ESRI Discussion Paper Series No.313
Sources of the Great Recession：
A Bayesian Approach of a DataRich DSGE model with TimeVarying Volatility Shocks
Abstract
In order to investigate sources of the Great Recession (Dec. 2007 to Jun. 2009) of the US economy in the latter portion of the first decade of the 2000s, we modified the standard New Keynesian dynamic stochastic general equilibrium (DSGE) model by embedding financial frictions in both the banking and the corporate sectors. Furthermore, the structural shocks in the model are assumed to possess stochastic volatility (SV) with a leverage effect. Then, we estimated the model using a datarich estimation method and utilized up to 40 macroeconomic time series in the estimation. In light of a DSGE model, we suggest the following three empirical evidences in the Great Recession:(1) the negative bank networth shock gradually spread before the corporate net worth shock burst ; (2) the datarich approach and the structural shocks with SV found the contribution of the corporate net worth shock to a substantial portion of the macroeconomic fluctuations after the Great Recession, which is unlike the standard DSGE model; and (3) the Troubled Asset Relief Program (TARP) would work to bail out financial institutions, whereas balance sheets in the corporate sector would still not have stopped deteriorating. Incorporating timevarying volatilities of shocks into the DSGE model makes their credible bands narrower than half of the constant volatilities, which result implies that it is a realistic assumption based on the dynamics of the structural shocks. It is plausible that tiny volatilities (or uncertainty) in ordinary times change to an extraordinary magnitude at the turning points of business cycles. Keywords: New Keynesian DSGE model, Datarich approach, Bayesian estimation, financial friction, stochastic volatility, leverage effect. JEL Classification: E32, E37, C32, C53.
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page1Abstract

page21 Introduction

page42 Data Rich Approach with Stochastic Volatility Shocks

page42.1 Stochastic Volatility with Leverage in DSGE models

page52.2 Data Rich DSGE Models

page52.2.1 Significance of Data Rich DSGE models

page62.2.2 Dynamic Factor Model (DFM)

page72.2.3 DataRich DSGE Model


page82.3 Data Rich DSGE models with Stochastic Volatility

page82.3.1 Stochastic Volatility in a DataRich DSGE models

page92.3.2 Transformation into Estimated State Space Model



page103 The DSGE model with Two Financial Frictions in Corporate and Banking Sectors

page103.1 Financial Friction in Corporate Sector

page103.1.1 Entrance and Exit of Entrepreneurs

page113.1.2 Individual Entrepreneur’s Problem

page123.1.3 Debt Contract

page123.1.4 Aggregation


page133.2 Financial Friction in Banking Sector

page133.2.1 Entrance and Exit of Bankers

page143.2.2 Individual Banker’s Problem

page153.2.3 Aggregation


page163.3 Incorporation of the two Frictions within the DSGE model


page174 Method of Estimation

page195 Preliminary Settings and Data Description

page195.1 Specifications of Four Alternative Cases

page205.2 Calibrations and Priors of Parameters

page205.3 Data Description


page226 Empirical Results

page226.1 Key Structural Parameters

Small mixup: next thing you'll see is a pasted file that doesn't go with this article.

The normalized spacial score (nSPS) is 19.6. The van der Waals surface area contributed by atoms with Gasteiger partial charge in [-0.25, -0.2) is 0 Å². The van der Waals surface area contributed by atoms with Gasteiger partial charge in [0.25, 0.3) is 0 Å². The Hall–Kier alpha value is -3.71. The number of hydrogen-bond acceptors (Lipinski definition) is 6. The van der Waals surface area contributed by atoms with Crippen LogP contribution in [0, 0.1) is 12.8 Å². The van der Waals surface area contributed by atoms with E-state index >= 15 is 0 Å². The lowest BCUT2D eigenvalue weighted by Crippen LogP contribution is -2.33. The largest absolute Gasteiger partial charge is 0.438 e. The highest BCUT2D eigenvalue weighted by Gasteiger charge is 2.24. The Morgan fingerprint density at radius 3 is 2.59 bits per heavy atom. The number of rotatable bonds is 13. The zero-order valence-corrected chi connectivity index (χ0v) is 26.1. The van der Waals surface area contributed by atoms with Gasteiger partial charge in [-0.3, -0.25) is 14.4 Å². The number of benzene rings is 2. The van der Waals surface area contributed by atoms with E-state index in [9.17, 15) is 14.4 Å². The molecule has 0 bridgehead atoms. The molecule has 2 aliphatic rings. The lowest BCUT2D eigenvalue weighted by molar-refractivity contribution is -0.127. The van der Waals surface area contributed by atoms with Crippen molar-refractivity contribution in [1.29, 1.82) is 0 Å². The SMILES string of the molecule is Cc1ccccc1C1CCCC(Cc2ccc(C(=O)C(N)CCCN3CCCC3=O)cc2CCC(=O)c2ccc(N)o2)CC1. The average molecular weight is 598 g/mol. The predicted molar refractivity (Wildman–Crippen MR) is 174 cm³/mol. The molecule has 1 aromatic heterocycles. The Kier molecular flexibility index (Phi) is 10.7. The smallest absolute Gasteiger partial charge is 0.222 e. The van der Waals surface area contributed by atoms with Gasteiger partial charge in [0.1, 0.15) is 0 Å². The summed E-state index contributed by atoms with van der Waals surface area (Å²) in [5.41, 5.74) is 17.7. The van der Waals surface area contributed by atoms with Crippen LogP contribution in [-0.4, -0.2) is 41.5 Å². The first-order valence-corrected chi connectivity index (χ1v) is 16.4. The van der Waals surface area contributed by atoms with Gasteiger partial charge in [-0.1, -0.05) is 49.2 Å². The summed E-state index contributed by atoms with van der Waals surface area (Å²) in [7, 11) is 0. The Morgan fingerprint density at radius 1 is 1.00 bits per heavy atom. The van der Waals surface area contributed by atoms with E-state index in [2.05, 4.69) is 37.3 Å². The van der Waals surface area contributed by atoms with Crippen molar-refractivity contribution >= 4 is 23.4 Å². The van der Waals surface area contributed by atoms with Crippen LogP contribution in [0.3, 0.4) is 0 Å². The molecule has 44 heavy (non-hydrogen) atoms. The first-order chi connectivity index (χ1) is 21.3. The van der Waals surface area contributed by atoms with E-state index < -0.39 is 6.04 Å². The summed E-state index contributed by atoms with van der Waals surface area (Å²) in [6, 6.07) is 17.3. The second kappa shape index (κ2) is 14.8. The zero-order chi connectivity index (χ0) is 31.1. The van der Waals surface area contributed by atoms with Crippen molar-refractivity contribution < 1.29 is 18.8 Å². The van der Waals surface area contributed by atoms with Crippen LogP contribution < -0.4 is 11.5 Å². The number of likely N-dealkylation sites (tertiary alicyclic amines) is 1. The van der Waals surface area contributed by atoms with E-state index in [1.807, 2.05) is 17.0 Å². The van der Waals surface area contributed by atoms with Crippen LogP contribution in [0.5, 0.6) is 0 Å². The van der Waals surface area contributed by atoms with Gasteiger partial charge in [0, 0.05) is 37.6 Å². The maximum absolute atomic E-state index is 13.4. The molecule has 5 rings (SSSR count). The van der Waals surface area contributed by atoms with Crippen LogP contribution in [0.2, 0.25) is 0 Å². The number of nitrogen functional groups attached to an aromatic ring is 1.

page236.2 Structural Shocks and their Volatilities

page256.3 Historical Decompositions

page276.4 Observations and Interpretation


page287 Conclusion

page29A Appendix

page29A.1 Sampling Stochastic Volatility with Leverage

page29Step 1: Draw the structural shocks

page29Step 2: Draw the stochastic volatilites

page30Step 3: Draw the indicators of the mixture approximation

page31Step 4: Draw the coefficients


page31A.2 Simulation Smoother of Model Variable

page31Step 1: Kalman filter for state space model is implemented.

page32Step 2: Generate values

page32Step 3: Smoothing of structural shocks

page32Step 4: Generate model variables


page32A.3 Sampling of Parameters Set

page33Step 1. Sampling

page34Step 2. Sampling


page35A.4 The Remaining Framework of the DSGE model

page35A.4.1 Household Sector

page36A.4.2 Capital Production Sector

page37A.4.3 Retailing Sector

page37A.4.4 The Rest of the Economy

page38A.4.5 Structural Shocks in the Model



page38References

Data Appendix

Table 1: Specifications of Four Alternative Cases

Table 2: Calibrated Parameters and Key Steady States

Table 3: Prior Settings of Structural Parameters

Table 4: Posterior Estimates of Key Structural Parameters

Table 5: Timings of Peaks of the Financial Shocks

Table 6: Average Ranges of 90% Credible Interval of Structural Shocks over the entire sample peiods

Table 7: Average Ranges of 90% Credible Interval of Stochastic Volatilities in the entire sample peiods

Table 8: Leverage Effect of Structural Shocks: Correlation between the Sign of Shock and its Volatility

Table 9: Posterior Estimates: Case A and Case B

Table 10: Posterior Estimates: Case C and Case D

Table 11: Posterior Estimates of Parameters of SVs: Case C and Case D

(a) Case A (Blue)

(b) Case B (Red)


Figure 1: Structural Shocks with i.i.d. Normal in Cases A and B

(a) Case C (Blue)

(b) Case D


Figure 2: Structural Shocks with SV in Cases C and D

(a) Case C (Blue)

(b) Case D (Red)


Figure 3: Stochastic Volatilities of Structural Shocks in Cases C and D

(a) Case A (b) Case B

(c) Case C (d) Case D


Figure 4: Historical Decomposition of Real GDP

(a) Case A (b) Case B

(c) Case C (d) Case D


Figure 5: Historical Decomposition of Gross Private Domestic Investment

(a) Case A (b) Case B

(c) Case C (d) Case D


Figure 6: Historical Decomposition of Moody’s Bond Index (Corporate Baa)

(a) Case A (b) Case B

(c) Case C (d) Case D


Figure 7: Historical Decomposition of Commercial Bank Leverage Ratio